Handel’s Messiah in the Mall: Totalitarian Creepiness or Just a Song for the Holiday Season?

Even though I’m an agnostic, I love Christmas music and Christmas movies. I must, for example, have upward of 300 Christmas songs on my iPod. And every year my family and I watch Alastair Sim as Scrooge in A Christmas Carol and Jimmy Stewart as George Bailey in It’s a Wonderful Life—and, of course, at the endings of these films we all dab our tears (or even howl). I say this to emphasize that I’m not against Christmas music, Christmas videos, or Christianity as a religion. I like Jesus and see a lot of profound meaning conveyed via the vehicle of the religion that got started in his name.

But the religious right has so politicized Christianity and Christmas in the United States that I find the below video nearly intolerable to sit through, even from a computer. Taken out of church, where Handel’s Messiah is sung among religious believers as an exuberant affirmation of their faith, it is beautiful and moving to witness. But in the mall—where Jews, secularists, and non-Christians are no doubt mixed in the crowd—these Handel singers have weirdly morphed into Rush Limbaugh: they are smug, obnoxious, culturally imperialistic, and preachy. See if your emotional response to these evangelists matches mine:

Would I want the right of these evangelists to do this taken away? No. Of course not. I’d also think it tolerable for Hare Krishnas to come into the food court of a mall with their tambourines and sing a religious song or two. I might be ambivalent about religion, but I’m not at all ambivalent about free expression. But as someone who is not a Christian, I would also say that the stunt is not a terribly good way to market Christianity (at least to a nonbeliever like me).

If, nevertheless, evangelists have latched onto this as a new form of evangelism, might I make a teensy-weensy request? Might they do it in a traffic area where people are up and about, walking somewhere? If you are walking, and such a song starts up—and you don’t want to hear it—you can just keep walking. But when people are sitting, and don’t want to hear you, you’ve basically forced them to relinquish their chairs, gather up their kids and belongings, and leave. As a parent who knows what a management dilemma it is to gather up kids and things abruptly, that’s very uncool.  

And my guess is that some of the evangelists, after singing, moved into the crowd with religious tracts, pressing them around. But if I’m wrong about this, and this wasn’t an evangelistic thing, why that song? And if it’s not just about the music, what, exactly, is it about? Disrespecting non-Christians? As the video proceeds, you halfway expect to see Sean Hannity and Glenn Beck step up on chairs and start singing too.

I mean, seriously. Here’s how to do this right, with a real affirmation of song and beauty qua song and beauty (and without selling an ideology or excluding people):

———-

Update on the Handel’s Messiah rendition above. I asked my agnostic wife to have a looksie and to give her impression.

Her response:

We’ve got you surrounded and our God rules whether you like it or not.

About Santi Tafarella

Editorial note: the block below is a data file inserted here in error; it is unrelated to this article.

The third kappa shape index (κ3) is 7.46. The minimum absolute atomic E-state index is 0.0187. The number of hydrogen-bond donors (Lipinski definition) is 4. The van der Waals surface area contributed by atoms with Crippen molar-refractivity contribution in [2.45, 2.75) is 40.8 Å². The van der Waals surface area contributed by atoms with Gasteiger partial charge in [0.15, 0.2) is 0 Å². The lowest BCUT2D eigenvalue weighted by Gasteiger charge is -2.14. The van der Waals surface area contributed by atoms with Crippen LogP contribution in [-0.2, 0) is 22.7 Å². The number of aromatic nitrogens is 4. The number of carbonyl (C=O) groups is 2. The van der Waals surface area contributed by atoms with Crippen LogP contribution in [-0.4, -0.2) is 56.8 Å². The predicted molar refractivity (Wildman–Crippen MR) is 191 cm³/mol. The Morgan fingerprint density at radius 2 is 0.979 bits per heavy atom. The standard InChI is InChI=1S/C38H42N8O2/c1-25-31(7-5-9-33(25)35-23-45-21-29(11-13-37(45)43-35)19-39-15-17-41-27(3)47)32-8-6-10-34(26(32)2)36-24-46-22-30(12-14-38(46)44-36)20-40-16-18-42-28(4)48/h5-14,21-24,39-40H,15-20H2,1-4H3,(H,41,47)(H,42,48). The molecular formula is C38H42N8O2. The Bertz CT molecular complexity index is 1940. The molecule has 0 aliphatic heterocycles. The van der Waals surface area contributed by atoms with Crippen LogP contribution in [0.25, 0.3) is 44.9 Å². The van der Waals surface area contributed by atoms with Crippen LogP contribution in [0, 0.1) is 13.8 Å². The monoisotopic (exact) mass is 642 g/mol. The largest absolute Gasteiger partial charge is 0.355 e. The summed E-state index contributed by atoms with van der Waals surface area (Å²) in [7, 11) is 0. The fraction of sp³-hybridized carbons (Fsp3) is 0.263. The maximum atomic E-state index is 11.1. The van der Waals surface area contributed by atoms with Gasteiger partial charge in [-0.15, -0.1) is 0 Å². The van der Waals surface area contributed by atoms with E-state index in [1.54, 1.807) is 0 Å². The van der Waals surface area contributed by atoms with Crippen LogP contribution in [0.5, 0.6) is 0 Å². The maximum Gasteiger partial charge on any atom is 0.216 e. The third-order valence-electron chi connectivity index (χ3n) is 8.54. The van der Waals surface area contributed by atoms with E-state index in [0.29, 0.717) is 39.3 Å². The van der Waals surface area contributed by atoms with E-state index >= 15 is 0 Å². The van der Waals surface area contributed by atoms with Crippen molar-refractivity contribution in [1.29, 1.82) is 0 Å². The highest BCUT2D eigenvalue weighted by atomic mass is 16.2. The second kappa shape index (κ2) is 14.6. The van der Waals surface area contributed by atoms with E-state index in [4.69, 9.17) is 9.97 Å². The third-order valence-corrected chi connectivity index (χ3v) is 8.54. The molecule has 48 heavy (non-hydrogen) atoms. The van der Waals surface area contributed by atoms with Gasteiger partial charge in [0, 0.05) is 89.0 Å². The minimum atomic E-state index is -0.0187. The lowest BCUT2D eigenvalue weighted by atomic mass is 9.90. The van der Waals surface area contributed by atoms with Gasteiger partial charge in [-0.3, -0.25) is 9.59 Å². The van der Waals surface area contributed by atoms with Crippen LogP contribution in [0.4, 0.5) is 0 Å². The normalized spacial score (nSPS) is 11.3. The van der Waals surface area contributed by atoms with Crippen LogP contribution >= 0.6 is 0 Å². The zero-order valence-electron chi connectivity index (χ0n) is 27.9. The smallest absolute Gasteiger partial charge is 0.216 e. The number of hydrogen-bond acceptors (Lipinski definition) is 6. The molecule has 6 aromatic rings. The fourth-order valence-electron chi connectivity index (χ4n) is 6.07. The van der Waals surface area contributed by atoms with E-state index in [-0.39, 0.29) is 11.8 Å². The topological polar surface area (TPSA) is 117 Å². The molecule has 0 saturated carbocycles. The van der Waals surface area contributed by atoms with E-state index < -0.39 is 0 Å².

I teach writing and literature at Antelope Valley College in California.
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13 Responses to Handel’s Messiah in the Mall: Totalitarian Creepiness or Just a Song for the Holiday Season?

  1. My emotional response didn’t match yours. I liked it. I checked, and that particular flash mob event was sponsored by Alphabet® Photography as a publicity stunt. I don’t see it as overtly religious at all. I personally like the idea, although it’s obviously a bit more staged than a real flash mob. If I had been there I would have loved it…my kids and all. The truth is that there’s a whole subsection of art, music and such that is religious in nature and you don’t get much more impact from a choir than Handel’s Messiah. Since when are you NOT bombarded by Christian themes at a mall? I think it completely fit with the concept of a flash mob, of a secular Christmas and commercialism of the sponsor.

    I was at a street fair two days ago. On one end was a Christmas Choir; on the other end a one-man Hanukkah band rocked the place. Local members of the synagogue danced in the street. I had a blast but don’t believe in either one and didn’t feel preached to by either one either…

    • santitafarella says:

      This version of a flash mob event felt less open than ones where you might be walking past on your way to somewhere else, as in a train station. Here there was little movement. People were reading, eating, talking privately, sitting. What you describe sounds like an event where people arrive expecting theatrical performance and want to be spectators. This felt colonizing—forcing people to drop what they were doing and train their thought and senses on them.

      —Santi

  2. 300 Christmas songs? Even when I was a christian I detested most of them.

    All it takes is to work in retail during the holiday period with a cassette of those songs on rotate. One will soon come to despise them. ESPECIALLY “Snoopy’s Christmas” 😉

    I haven’t watched the vid, but public performances of the Messiah are de rigeur down here around Christmas. It may not have been evangelistic at all, simply a desire to share good music and do something cool. I live in hope.

    I am astounded and dismayed to look at the USA from the outside. It seems like planet Mars at times.